40

A type $C$ has a logarithm to base $X$ of $P$ exactly when $C \cong P\to X$. That is, $C$ can be seen as a container of $X$ elements in positions given by $P$. Indeed, it's a matter of asking to what power $P$ we must raise $X$ to obtain $C$. It makes sense to work with $\mathop{log}F$ where $F$ is a functor, whenever the logarithm exists, meaning $\mathop{...


39

There are actually two uses of the word "strength" in play here. A strong endofunctor $F : C \to C$ over a monoidal category $(C, \otimes, I)$ is one which comes with a natural transformation $\sigma : A \otimes F(B) \to F(A \otimes B)$, satisfying some coherence conditions with respect to the associator which I will gloss over. This condition is sometimes ...


38

The main reason to prefer the colon notation $t : T$ to the membership relation $t \in T$ is that the membership relation can be misleading because types are not (just) collections. [Supplemental: I should note that historically type theory was written using $\in$. Martin-Löf's conception of type was meant to capture sets constructively, and already Russell ...


34

One is internal and the other is external. A category $\mathcal{C}$ consists of objects and morphisms. When we write $f : A \to B$ we mean that $f$ is a morphism from object $A$ to object $B$. We may collect all morphisms from $A$ to $B$ into a set of morphisms $\mathrm{Hom}_{\mathcal{C}}(A,B)$, called the "hom-set". This set is not an object of $\mathcal{C}...


29

Software Foundations by Benjamin C. Pierce would be a good place to start. It would be a make a good precursor to his Types and Programming Languages. There is also Simon Thompson's Type Theory and Functional Programming and Girard's Proofs and Types.


26

Here are a few things to keep in mind: Although we generally think we know what we mean by set-theoretic intersection and union, there have been several different takes on what exactly intersection and union types are. So, it's worth pinning this down before you embark on an implementation. One element which I think is awfully important for understanding ...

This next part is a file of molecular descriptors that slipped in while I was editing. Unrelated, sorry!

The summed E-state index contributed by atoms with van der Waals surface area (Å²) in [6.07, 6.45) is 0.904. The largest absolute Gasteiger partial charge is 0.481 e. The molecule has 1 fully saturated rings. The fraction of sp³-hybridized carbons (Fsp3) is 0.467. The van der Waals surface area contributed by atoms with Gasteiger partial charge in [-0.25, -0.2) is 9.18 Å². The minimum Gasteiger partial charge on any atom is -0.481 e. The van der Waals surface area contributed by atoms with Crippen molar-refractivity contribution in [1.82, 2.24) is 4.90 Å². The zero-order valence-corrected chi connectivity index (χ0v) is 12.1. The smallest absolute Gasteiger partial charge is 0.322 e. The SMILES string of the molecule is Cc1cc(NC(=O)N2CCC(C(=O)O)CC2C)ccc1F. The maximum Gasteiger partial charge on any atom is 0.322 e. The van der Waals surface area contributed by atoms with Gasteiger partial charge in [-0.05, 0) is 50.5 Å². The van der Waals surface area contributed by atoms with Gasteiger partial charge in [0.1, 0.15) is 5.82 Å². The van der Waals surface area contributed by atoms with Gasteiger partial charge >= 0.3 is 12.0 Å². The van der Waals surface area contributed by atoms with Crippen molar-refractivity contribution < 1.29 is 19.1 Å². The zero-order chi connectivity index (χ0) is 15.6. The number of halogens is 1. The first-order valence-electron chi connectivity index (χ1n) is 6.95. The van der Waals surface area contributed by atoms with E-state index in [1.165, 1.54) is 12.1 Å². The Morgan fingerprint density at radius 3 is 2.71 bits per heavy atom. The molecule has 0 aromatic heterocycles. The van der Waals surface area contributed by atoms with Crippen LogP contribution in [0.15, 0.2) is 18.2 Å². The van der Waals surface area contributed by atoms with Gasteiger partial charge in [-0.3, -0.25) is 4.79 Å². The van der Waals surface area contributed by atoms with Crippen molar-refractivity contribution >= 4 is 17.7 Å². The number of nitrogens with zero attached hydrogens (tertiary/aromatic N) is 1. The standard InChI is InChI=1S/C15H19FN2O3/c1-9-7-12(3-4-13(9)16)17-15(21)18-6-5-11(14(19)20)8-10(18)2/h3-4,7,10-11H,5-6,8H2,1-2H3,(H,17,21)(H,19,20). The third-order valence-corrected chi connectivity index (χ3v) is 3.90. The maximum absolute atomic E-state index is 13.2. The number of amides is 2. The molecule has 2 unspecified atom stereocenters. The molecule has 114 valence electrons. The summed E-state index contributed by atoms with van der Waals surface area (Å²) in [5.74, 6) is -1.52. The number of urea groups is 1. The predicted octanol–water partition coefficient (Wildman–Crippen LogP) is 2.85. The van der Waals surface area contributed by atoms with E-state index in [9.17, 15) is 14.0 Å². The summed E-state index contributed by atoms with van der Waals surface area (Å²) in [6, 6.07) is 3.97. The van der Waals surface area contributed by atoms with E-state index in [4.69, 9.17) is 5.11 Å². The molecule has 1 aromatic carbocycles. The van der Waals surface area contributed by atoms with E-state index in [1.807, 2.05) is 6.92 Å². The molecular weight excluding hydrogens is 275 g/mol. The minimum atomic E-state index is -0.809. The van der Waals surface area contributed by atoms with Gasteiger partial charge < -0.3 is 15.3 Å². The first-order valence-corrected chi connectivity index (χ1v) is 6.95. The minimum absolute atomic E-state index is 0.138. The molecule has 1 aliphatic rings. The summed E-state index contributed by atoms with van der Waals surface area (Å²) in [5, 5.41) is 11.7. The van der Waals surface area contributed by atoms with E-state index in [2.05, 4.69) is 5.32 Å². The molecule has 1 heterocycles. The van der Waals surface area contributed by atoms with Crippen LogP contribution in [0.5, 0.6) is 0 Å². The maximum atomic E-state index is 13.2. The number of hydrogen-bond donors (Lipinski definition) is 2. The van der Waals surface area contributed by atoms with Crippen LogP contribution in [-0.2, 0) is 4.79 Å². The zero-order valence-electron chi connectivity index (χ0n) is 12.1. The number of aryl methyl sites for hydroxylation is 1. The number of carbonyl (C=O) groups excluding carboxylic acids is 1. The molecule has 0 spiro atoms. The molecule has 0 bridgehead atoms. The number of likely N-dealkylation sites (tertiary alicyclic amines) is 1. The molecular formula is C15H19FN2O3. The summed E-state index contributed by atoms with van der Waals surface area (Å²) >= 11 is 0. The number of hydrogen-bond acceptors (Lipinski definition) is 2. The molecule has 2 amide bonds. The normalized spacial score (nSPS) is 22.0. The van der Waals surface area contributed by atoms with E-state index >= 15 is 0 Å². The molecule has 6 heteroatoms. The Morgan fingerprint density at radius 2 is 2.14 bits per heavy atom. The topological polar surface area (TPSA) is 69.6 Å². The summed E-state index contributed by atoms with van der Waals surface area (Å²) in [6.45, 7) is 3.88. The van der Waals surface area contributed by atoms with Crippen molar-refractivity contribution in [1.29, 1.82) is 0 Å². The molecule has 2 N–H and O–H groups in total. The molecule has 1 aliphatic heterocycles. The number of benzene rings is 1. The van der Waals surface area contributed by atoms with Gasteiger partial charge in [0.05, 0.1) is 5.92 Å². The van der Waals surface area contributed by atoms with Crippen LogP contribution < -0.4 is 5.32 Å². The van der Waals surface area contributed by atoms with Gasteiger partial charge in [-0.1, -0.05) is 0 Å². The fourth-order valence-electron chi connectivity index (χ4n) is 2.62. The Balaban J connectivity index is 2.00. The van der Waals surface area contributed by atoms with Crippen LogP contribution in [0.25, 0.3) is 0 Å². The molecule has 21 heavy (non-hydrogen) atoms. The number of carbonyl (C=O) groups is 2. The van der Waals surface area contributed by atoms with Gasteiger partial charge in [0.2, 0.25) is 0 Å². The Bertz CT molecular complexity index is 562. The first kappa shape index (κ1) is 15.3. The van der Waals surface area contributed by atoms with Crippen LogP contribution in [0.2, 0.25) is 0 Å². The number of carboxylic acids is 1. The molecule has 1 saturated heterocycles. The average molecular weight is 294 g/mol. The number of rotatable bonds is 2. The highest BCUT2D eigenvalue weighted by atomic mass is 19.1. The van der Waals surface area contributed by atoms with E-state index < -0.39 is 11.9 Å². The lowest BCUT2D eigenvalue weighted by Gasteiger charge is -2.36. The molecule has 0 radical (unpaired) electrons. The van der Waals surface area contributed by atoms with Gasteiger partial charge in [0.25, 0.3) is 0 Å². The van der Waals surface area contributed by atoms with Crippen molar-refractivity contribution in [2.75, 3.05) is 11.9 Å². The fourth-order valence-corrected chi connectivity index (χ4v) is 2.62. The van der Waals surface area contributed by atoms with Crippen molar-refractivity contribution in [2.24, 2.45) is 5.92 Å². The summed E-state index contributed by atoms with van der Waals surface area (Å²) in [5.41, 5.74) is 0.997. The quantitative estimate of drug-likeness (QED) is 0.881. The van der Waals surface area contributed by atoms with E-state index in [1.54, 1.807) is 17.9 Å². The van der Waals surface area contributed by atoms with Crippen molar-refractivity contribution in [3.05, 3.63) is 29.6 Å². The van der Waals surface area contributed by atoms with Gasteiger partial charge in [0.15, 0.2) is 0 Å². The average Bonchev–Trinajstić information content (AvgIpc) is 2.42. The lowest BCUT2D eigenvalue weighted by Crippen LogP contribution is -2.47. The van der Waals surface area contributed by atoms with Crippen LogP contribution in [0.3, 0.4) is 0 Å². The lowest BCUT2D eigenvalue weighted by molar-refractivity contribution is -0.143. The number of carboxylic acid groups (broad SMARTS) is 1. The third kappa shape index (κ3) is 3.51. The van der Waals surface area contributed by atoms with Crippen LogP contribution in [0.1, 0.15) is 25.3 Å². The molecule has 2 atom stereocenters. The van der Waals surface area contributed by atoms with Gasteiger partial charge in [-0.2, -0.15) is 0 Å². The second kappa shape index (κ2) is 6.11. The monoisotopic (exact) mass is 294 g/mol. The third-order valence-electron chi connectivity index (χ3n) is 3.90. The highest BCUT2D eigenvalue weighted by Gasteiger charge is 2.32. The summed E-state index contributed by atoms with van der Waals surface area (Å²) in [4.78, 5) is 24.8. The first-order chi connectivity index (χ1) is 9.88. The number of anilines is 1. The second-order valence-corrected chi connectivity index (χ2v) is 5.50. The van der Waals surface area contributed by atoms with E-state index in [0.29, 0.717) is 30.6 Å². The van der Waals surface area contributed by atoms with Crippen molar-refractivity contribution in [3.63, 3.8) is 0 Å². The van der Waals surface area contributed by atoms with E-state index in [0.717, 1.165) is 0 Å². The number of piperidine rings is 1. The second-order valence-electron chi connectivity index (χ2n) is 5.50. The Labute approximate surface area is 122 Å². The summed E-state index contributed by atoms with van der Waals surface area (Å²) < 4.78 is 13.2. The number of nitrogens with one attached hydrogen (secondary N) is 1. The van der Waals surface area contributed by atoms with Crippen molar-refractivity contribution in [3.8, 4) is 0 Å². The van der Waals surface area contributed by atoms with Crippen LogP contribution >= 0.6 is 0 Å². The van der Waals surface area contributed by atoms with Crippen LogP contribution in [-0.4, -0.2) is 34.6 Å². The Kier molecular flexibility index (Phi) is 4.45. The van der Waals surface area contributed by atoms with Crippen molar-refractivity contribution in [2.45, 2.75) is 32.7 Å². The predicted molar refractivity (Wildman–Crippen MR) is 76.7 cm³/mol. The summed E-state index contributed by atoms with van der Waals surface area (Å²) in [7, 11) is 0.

24

I've already answered somewhat, but I'll try to give a more detailed overview of the type theoretical horizon, if you will. I'm a bit fuzzy on the historical specifics, so more informed readers will have to forgive me (and correct me!). The basic story is that Curry had uncovered the basic correspondence between simply-typed combinators (or $\lambda$-terms) ...


24

Very briefly: the simply-typed $\lambda$-calculus does not have dependent types. Dependent types were proposed by de Bruijn and Howard who wanted to extend the Curry-Howard correspondence from propositional to first-order logic. The key contribution of Martin-Löf's is a novel analysis of equality. There are two main ways of giving Curry-Howard style ...


22

Well, relational parametricity is one of the most important ideas introduces by John Reynolds, so it shouldn't be too much of a surprise that it looks like magic. Here is a fairy tale about how he might have invented it. Suppose you're trying to formalize the idea that certain functions (identity, map, fold, reversal of lists) act "the same way on many ...


21

Alright I'll give a crack at it: In general for a given type system $T$, the following is true: If all well-type terms in the calculus $T$ are normalizing, then $T$ is consistent when viewed as a logic. The proof generally proceeds by assuming you have a term $\mathrm{absurd}$ of type $\mathrm{False}$, using subject reduction to get a normal form, and ...


21